Austin is suing Disney, Hulu and Netflix.
The capital city joined 24 other Texas cities in a lawsuit claiming that the streaming giants have stiffed them on a franchise fee required under state law. That fee is in exchange for using communication lines that transmit services to viewers.
Franchise fee money has been lost in recent years as people turn to streaming services over cable, whose providers pay the fee too. Cities then use that revenue to fund services like roads, parks and libraries along with fire protection and police.
The money requested dates back to the launch of the streaming services and for each year going forward. For Netflix, which with 220 million accounts has the most subscribers, cities are asking for funds dating back to 2007.
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Austin-Travis County EMS responded to a major car wreck involving multiple vehicles and a semi-truck along I-35 Wednesday morning.
The crash occurred at 12100 North I-35 going south, according to ATCEMS, with a total of 12 people involved, including one minor. Four were transported to the hospital with three declared trauma alerts. Another four people refused EMS transport.
None of the transports are expected to have life-threatening injuries.
Major Traffic Collision at 12100 N Ih 35 Sb (08:26). #ATCEMS & @Austinfireinfo are on scene of a collision involving multiple vehicles & a semi truck. #ATCEMSMedics reporting 12 total patients w/ 5 needing transport, 2 have been declared Trauma Alerts. More info to follow. pic.twitter.com/voKNcLbTDW
— ATCEMS (@ATCEMS) June 29, 2022
At 9 a.m., I-35 was blocked off from Yager Lane to Braker Lane.
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Is the key to a new Sixth Street making it more like Broadway?
In Nashville, Tennessee, the mix of bars, restaurants and honky-tonks playing live music on the major thoroughfare of Broadway keeps the city’s downtown lively even as other parts of the area bring in office workers and residential units.
Crissy Cassetty, director of economic development with the Nashville Downtown Partnership, says she thinks Nashville has always kind of compared itself to Austin, and that Broadway is their Sixth Street.
“That's where the majority of our live music is. We have several artists and venues downtown,” Cassetty said, noting music spaces from country stars Luke Bryan and Jason Aldean.
“Over the years, our smaller, local honky tonks have kind of transformed into bigger entertainment venues that take multiple floors, and levels,” Cassetty said. “The growth and the attraction of Broadway hasn't slowed down forever.”
In Austin, the pandemic took a toll on Sixth Street and other parts of downtown. A recent report by the Downtown Austin Alliance noted that pedestrian foot traffic has started to return to downtown nightlife districts, including East and West Sixth. Total monthly visits surpassed 200,000 on West Sixth in October 2021, beating out the visits in that month in 2019, though East Sixth slugged behind the 2019 total. On the progress of recovery for downtown entertainment districts, the report says, “the live music economy continues to suffer as ticket sales and attendance at shows remain depressed,”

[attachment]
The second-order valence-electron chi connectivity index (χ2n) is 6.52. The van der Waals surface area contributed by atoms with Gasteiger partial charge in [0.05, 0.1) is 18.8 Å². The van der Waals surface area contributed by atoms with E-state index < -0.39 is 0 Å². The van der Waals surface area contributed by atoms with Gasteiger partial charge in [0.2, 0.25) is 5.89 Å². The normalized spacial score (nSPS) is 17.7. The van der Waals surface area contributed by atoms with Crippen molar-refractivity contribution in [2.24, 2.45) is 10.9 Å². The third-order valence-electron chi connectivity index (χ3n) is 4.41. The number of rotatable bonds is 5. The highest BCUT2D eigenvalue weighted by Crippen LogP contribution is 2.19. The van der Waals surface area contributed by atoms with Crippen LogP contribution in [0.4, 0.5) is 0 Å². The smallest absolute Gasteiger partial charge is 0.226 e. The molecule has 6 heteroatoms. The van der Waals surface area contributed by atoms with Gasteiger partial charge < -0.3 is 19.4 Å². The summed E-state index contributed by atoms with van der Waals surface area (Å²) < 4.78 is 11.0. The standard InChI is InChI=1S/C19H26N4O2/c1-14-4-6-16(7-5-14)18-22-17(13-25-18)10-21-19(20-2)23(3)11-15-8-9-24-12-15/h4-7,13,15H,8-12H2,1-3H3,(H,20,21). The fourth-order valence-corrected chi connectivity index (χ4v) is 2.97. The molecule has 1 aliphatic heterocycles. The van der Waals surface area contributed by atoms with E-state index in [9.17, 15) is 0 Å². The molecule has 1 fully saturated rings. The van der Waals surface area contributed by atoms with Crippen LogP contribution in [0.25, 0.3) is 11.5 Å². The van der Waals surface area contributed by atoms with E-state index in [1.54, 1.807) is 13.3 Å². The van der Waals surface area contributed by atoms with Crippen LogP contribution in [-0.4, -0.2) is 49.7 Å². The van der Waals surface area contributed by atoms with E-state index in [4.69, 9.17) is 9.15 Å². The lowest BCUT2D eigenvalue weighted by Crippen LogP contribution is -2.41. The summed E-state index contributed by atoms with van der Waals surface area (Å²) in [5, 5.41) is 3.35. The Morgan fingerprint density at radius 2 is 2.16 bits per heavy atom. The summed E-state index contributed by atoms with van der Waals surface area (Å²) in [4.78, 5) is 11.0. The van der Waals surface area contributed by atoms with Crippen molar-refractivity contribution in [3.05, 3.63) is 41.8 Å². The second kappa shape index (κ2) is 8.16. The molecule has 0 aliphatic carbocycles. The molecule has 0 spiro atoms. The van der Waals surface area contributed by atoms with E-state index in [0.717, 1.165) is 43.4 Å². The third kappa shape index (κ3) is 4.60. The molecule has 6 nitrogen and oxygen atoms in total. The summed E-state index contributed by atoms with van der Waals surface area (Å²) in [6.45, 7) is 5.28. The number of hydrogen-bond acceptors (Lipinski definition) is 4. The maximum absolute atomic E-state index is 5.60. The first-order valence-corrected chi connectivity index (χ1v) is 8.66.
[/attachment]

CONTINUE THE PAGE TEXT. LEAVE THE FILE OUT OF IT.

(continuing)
Public safety concerns haven't helped with a revival of Sixth Street. Sunday marked a year since a mass shooting that led to 14 injuries and one death. On the last day of SXSW this year, another shooting left four injured. To address incidents like these, the city has moved forward with a Safer Sixth Street initiative to tackle gun violence, ensure EMS can care for patients quickly and look into more seating and dining in the area, among other practices.
But investments from commercial agency Stream Realty aim to transform the district by adding improvements between Neches and Sabine streets. Caitlin Ryan, the head of the Austin office says Sixth Street is the city’s special tool in the center of downtown.
“If I can fast forward 10 years, I think we look back, and we've made a significant change and Sixth Street is not only a place for night, but also the day,” Ryan said. “But it's evolved from not only our city council preservation asset, historic landmark, but everybody in our city, the music commission, coming together to form a street that our city can be proud of.”
For Broadway’s public safety approach, Cassetty says groups like the mayor’s office, police department and the convention and visitor’s bureau have the common goal of making the street feel clean and secure.
Still, she described the matter of keeping nightlife alive while also keeping the area safe and friendly as an “ongoing battle.”
“The more successful an area becomes, you just have to figure out how to balance all of it. Especially when you're in a downtown footprint, that balance of the play, along with the residential population and the workforce population,” Cassetty said. “And making sure you don't upset the residents or the employees because they're a big part of the downtown culture. You don't want to lose that because you have a successful entertainment district.”
Aside from that, improvements also involve infrastructure. Julie Fitch, chief operating officer of Downtown Austin Alliance, said they’d like to see investment from both the private sector and the city in rebuilding the infrastructure of Sixth Street. Part of the vision from Stream involves introducing wider festival sidewalks, only three lanes of traffic and the construction of four- and five-story buildings.
The entertainment elements will remain, which Fitch said is fantastic.
“I think that with the opportunity that comes with this level of investment, it really has a chance to expand Sixth Street’s appeal to a wider variety of audiences,” Fitch said.
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